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    Cooking up Some Chinese Cuisine, and Fun, for YCIS Shanghai Year 9 Students

    School News

    09 Jun, 2013

    10 : 00

    • Chinese as an Additional Language (CAL) students are able to routinely practise and improve their Chinese language skills in many ways at YCIS Shanghai: on a daily basis during Chinese class, through interesting class projects, and often when during experiences on field trips around Shanghai and beyond. In addition to the field trips providing students with the opportunity to speak the language with local residents, students are also able to experience Chinese culture.


      During the first week of June, Year 9 CAL students from YCIS Shanghai Gubei Campus went on a field trip to a Chinese cooking workshop located in the city. Their mission was simple: to learn how to cook a traditional Chinese dish – dumplings. After learning from a master chef about the best methods for making this delicious dish, the students got busy applying their new knowledge: preparing the dough, mixing the pork filling, rolling out the dumpling shapes, and cooking them. The experience left the students with full stomachs and plenty to say!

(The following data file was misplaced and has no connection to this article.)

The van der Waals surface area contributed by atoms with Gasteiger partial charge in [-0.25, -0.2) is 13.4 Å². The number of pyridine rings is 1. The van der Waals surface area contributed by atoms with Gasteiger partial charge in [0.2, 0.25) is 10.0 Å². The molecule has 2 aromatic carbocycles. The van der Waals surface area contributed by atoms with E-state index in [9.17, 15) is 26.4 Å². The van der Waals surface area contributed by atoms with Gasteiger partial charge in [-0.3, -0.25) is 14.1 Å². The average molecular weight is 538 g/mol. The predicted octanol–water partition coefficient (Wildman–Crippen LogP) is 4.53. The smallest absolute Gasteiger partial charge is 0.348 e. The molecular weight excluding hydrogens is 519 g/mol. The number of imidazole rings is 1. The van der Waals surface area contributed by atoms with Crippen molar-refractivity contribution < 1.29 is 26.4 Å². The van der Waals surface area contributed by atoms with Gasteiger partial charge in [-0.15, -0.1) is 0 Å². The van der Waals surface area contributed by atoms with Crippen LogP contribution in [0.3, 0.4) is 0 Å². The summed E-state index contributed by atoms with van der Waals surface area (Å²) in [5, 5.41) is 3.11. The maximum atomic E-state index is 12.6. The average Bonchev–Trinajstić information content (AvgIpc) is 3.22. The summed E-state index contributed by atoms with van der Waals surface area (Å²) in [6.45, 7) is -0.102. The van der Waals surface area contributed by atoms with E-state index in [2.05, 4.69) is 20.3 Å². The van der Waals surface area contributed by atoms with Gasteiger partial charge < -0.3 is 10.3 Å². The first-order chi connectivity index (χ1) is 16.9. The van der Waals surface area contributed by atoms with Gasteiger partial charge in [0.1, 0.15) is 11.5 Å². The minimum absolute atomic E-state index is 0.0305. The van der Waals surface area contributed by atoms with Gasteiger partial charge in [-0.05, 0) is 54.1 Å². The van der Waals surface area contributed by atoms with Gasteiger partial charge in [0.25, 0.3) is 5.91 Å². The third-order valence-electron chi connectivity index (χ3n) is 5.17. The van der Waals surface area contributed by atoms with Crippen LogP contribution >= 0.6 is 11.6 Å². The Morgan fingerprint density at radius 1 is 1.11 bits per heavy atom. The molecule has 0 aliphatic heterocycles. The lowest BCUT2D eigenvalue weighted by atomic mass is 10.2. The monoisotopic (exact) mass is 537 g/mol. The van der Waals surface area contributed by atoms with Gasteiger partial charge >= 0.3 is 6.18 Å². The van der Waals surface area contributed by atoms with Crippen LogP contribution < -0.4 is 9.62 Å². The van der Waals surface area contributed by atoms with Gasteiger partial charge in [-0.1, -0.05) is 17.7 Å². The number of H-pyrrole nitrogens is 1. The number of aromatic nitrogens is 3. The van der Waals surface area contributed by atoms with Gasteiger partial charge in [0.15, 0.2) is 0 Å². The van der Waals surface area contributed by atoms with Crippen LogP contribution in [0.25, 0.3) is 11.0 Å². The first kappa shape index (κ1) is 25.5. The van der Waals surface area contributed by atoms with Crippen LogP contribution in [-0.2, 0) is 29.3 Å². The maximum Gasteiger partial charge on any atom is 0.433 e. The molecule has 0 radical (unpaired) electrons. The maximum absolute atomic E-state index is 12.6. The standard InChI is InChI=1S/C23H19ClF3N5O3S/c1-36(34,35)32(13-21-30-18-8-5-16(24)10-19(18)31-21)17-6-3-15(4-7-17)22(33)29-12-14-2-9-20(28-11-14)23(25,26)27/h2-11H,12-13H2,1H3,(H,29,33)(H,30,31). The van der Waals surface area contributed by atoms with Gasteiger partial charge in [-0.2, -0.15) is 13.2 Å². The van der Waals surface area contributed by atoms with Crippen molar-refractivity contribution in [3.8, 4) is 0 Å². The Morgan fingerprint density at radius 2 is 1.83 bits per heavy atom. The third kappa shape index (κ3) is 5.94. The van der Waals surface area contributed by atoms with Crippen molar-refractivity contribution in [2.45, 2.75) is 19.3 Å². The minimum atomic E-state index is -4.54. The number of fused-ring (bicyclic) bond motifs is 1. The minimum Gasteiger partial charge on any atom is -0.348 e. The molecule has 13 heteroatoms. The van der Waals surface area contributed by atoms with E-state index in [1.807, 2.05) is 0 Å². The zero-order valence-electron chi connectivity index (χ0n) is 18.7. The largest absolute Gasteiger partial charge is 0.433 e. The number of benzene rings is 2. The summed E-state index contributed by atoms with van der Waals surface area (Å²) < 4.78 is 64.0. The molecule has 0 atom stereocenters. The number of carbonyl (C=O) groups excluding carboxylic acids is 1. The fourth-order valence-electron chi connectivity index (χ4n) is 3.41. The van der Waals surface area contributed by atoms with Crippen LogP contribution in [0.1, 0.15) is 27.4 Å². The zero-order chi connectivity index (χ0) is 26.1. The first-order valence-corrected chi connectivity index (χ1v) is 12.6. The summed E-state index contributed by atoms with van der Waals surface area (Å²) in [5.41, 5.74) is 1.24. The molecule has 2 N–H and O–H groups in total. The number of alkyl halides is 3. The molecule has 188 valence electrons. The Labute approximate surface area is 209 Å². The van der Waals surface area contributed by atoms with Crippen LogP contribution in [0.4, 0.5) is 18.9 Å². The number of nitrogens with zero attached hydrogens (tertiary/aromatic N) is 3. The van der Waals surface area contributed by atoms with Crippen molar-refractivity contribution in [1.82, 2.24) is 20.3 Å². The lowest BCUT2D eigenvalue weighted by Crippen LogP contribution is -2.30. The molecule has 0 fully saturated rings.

Year 9 student, Ming, said, “Our dumplings turned out to be well made and we had a great time. The simple process of kneading dough, all the way to boiling the finished product, was very interesting. It also supplemented our recent classes on the same topic: Cooking Chinese Food. Overall, it was a new, great experience we all learnt from.”


      Ming’s classmate, Kevin, agreed, “We all had difficulties making these dumplings but it was a lot of fun. When we finally finished and had the opportunity to try them, I thought they tasted very nice. We all had a memorable experience, and now know how to cook like pros!”


      More important than the tasty meal that the students learnt to serve up, was the added experience of language and cultural understanding that developed as a result. For YCIS students, the benefits of studying in world-renowned IGCSE and IB curricula, and integrating Chinese culture into the mix, makes for an ideal recipe of the best of the East and the West.